Flow exiting the combustor a gas turbine engine is highly turbulent and contains significant spatial gradients of pressure and temperature. The high pressure turbine vanes operating in this environment redistribute these spatial gradients and impact the inflow characteristics of the turbine rotor blades. The efficacy of the turbine design is predicated on the knowledge of this redistribution process.
This work seeks to understand the physical mechanisms that transport total enthalpy normal to a line of constant span in a turbine nozzle vane. This goal is accomplished through a combination of experiment and computational work. Detailed experimental surveys of total temperature and total pressure were obtained upstream and downstream of an annular turbine nozzle vane cascade. The facility used was capable of replicating engine relevant conditions including high inflow turbulence intensity, inflow non-uniformities in total pressure and total temperature, and vane exit Mach numbers. Three sets of inlet boundary conditions were studied. The first set had a nominally uniform distribution of total temperature. The second and third set had variation of total temperature in the spanwise direction. All three sets of inlet boundary conditions had nominally the same inlet total pressure profile and inlet Mach number.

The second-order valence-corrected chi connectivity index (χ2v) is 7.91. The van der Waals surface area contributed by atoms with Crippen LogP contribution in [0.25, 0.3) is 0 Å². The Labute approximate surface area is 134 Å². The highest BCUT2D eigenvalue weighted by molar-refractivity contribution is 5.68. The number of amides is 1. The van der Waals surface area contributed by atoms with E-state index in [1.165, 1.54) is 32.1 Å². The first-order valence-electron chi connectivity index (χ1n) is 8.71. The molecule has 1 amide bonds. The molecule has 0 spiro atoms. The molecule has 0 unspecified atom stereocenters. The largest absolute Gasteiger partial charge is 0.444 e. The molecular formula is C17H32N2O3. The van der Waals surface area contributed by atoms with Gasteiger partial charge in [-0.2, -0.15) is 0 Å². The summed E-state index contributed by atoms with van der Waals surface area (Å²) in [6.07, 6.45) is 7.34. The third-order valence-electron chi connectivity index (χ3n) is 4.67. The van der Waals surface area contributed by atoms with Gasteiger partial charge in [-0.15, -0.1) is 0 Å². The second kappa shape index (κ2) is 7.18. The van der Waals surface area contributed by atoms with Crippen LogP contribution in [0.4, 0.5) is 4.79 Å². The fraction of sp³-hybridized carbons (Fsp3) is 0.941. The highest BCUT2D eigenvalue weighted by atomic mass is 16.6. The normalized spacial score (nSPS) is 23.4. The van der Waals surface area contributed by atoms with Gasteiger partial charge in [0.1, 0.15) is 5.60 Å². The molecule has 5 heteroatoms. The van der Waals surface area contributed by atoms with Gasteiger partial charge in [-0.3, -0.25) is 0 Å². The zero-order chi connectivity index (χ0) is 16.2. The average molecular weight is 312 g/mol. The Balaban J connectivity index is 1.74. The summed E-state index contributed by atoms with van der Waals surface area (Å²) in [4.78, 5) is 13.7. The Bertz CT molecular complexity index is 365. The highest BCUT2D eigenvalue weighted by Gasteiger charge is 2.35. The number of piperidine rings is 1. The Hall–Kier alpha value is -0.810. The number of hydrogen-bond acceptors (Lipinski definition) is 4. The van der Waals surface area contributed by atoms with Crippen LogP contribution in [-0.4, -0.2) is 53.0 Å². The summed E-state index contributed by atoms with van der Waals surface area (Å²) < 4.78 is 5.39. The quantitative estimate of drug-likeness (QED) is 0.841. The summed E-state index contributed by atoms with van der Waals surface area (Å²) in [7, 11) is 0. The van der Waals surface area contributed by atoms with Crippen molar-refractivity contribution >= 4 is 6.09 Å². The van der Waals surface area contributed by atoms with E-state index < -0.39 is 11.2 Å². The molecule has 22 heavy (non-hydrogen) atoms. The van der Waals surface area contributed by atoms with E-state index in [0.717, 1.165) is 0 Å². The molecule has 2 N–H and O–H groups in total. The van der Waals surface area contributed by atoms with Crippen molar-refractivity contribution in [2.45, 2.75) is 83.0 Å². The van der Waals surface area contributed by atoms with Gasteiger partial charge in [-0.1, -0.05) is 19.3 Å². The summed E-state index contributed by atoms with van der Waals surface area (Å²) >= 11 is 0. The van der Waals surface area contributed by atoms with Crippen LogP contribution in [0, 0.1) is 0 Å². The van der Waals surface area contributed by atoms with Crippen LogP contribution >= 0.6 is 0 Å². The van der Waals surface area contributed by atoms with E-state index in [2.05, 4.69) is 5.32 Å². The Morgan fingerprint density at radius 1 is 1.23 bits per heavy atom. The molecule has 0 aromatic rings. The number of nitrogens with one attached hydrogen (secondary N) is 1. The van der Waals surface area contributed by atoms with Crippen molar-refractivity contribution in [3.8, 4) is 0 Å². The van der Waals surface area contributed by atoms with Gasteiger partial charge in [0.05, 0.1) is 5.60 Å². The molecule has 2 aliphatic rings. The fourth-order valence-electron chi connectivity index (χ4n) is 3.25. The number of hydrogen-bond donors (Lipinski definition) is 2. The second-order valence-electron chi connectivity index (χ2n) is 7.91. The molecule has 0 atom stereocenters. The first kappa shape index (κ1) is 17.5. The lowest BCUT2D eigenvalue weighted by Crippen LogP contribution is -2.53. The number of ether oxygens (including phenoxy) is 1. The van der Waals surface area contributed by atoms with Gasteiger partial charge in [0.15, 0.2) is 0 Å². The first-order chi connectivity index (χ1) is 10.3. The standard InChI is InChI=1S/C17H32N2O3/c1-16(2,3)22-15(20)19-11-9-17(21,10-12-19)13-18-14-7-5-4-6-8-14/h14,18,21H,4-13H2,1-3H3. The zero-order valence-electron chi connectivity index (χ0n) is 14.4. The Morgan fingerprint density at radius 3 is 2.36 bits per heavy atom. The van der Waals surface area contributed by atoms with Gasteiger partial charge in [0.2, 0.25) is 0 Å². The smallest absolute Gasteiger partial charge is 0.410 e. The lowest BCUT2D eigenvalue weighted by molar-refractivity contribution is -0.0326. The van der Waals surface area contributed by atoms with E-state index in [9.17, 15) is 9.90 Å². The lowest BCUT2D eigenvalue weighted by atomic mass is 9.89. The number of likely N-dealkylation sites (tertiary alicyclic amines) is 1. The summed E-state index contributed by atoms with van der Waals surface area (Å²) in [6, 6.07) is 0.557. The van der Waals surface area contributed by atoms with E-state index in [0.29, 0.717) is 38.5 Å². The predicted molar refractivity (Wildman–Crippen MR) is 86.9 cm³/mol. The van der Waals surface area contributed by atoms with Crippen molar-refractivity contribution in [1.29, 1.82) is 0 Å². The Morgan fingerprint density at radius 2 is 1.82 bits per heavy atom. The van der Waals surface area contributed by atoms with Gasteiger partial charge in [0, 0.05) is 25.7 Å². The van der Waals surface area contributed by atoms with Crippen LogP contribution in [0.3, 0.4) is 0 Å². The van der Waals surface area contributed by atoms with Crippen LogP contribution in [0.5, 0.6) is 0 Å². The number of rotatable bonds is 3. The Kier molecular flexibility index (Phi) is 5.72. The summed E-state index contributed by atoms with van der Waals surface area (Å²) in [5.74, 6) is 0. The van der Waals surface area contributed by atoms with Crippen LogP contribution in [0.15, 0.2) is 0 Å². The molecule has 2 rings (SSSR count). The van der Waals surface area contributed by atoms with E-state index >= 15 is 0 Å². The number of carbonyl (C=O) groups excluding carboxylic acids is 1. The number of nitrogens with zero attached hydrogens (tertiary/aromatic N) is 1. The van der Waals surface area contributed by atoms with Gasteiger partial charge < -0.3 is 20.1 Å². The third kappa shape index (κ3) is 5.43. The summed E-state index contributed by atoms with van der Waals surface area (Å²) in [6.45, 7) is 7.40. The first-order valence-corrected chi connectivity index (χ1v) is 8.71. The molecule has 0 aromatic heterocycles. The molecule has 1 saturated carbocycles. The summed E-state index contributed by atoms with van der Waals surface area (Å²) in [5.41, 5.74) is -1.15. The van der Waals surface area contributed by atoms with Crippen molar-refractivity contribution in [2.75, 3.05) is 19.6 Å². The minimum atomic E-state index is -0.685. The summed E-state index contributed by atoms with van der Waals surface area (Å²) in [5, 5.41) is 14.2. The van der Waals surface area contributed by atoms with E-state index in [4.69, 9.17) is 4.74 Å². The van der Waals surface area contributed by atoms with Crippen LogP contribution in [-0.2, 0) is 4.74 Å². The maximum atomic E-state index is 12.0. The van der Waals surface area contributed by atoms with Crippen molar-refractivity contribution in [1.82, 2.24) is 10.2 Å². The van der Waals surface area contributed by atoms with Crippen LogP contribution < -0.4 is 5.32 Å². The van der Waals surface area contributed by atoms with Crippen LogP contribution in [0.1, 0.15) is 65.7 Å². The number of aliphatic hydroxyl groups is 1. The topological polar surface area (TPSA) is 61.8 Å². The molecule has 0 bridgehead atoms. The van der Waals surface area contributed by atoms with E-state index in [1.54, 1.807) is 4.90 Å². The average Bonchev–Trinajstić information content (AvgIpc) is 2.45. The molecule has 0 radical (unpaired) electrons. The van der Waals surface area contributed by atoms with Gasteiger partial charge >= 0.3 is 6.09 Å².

Numerical simulations were performed using the commercial software ANSYS Fluent. The experimental data obtained upstream of the vane was used to define the numerical inlet boundary conditions. The static pressure distribution on the surface of the vane was matched by setting the downstream static pressure. Closure was obtained by using the k-\omega SST turbulence model. Transition was modeled using a single equation involving the intermittency. The simulation was validated using the experimental data obtained downstream of the vane. The data obtained from the simulation was used to study the mechanisms which transport the total enthalpy normal to a line of constant span. Two mechanisms were identified that accounted for the majority of the redistribution of total enthalpy. The first was the turbulent heat flux normal to a line of constant span and the second was the mean convective transport of total enthalpy normal to the line of constant span.